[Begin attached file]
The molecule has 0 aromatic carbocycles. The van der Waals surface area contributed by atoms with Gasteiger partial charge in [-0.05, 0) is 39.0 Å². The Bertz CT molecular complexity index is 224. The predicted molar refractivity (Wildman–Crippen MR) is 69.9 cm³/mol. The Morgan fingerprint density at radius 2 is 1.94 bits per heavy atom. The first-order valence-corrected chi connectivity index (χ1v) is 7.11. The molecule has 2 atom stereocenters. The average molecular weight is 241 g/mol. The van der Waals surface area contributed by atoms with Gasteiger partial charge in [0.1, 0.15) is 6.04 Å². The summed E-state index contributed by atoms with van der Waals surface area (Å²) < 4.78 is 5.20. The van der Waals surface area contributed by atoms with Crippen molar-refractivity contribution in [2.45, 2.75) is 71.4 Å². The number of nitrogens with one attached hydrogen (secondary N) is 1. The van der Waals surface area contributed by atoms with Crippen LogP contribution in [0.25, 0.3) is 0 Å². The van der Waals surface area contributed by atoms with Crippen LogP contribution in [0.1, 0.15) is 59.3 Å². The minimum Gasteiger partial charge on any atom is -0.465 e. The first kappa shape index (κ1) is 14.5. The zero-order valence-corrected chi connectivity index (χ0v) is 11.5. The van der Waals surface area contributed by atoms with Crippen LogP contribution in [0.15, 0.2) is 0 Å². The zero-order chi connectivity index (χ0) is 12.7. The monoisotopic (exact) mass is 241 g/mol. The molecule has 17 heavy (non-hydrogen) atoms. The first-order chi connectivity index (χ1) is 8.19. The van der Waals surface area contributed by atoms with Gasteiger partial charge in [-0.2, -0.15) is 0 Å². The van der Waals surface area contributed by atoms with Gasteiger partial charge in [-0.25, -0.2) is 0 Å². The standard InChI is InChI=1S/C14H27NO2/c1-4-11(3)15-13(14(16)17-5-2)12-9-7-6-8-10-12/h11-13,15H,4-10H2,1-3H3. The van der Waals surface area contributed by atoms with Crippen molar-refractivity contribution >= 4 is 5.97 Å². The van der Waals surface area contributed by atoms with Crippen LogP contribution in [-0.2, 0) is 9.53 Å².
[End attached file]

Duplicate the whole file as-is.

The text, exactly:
The molecule has 0 aromatic carbocycles. The van der Waals surface area contributed by atoms with Gasteiger partial charge in [-0.05, 0) is 39.0 Å². The Bertz CT molecular complexity index is 224. The predicted molar refractivity (Wildman–Crippen MR) is 69.9 cm³/mol. The Morgan fingerprint density at radius 2 is 1.94 bits per heavy atom. The first-order valence-corrected chi connectivity index (χ1v) is 7.11. The molecule has 2 atom stereocenters. The average molecular weight is 241 g/mol. The van der Waals surface area contributed by atoms with Gasteiger partial charge in [0.1, 0.15) is 6.04 Å². The summed E-state index contributed by atoms with van der Waals surface area (Å²) < 4.78 is 5.20. The van der Waals surface area contributed by atoms with Crippen molar-refractivity contribution in [2.45, 2.75) is 71.4 Å². The number of nitrogens with one attached hydrogen (secondary N) is 1. The van der Waals surface area contributed by atoms with Crippen LogP contribution in [0.25, 0.3) is 0 Å². The van der Waals surface area contributed by atoms with Crippen LogP contribution in [0.1, 0.15) is 59.3 Å². The minimum Gasteiger partial charge on any atom is -0.465 e. The first kappa shape index (κ1) is 14.5. The zero-order valence-corrected chi connectivity index (χ0v) is 11.5. The van der Waals surface area contributed by atoms with Crippen LogP contribution in [0.15, 0.2) is 0 Å². The zero-order chi connectivity index (χ0) is 12.7. The monoisotopic (exact) mass is 241 g/mol. The molecule has 17 heavy (non-hydrogen) atoms. The first-order chi connectivity index (χ1) is 8.19. The van der Waals surface area contributed by atoms with Gasteiger partial charge in [-0.2, -0.15) is 0 Å². The van der Waals surface area contributed by atoms with Gasteiger partial charge in [-0.25, -0.2) is 0 Å². The standard InChI is InChI=1S/C14H27NO2/c1-4-11(3)15-13(14(16)17-5-2)12-9-7-6-8-10-12/h11-13,15H,4-10H2,1-3H3. The van der Waals surface area contributed by atoms with Crippen molar-refractivity contribution >= 4 is 5.97 Å². The van der Waals surface area contributed by atoms with Crippen LogP contribution in [-0.2, 0) is 9.53 Å².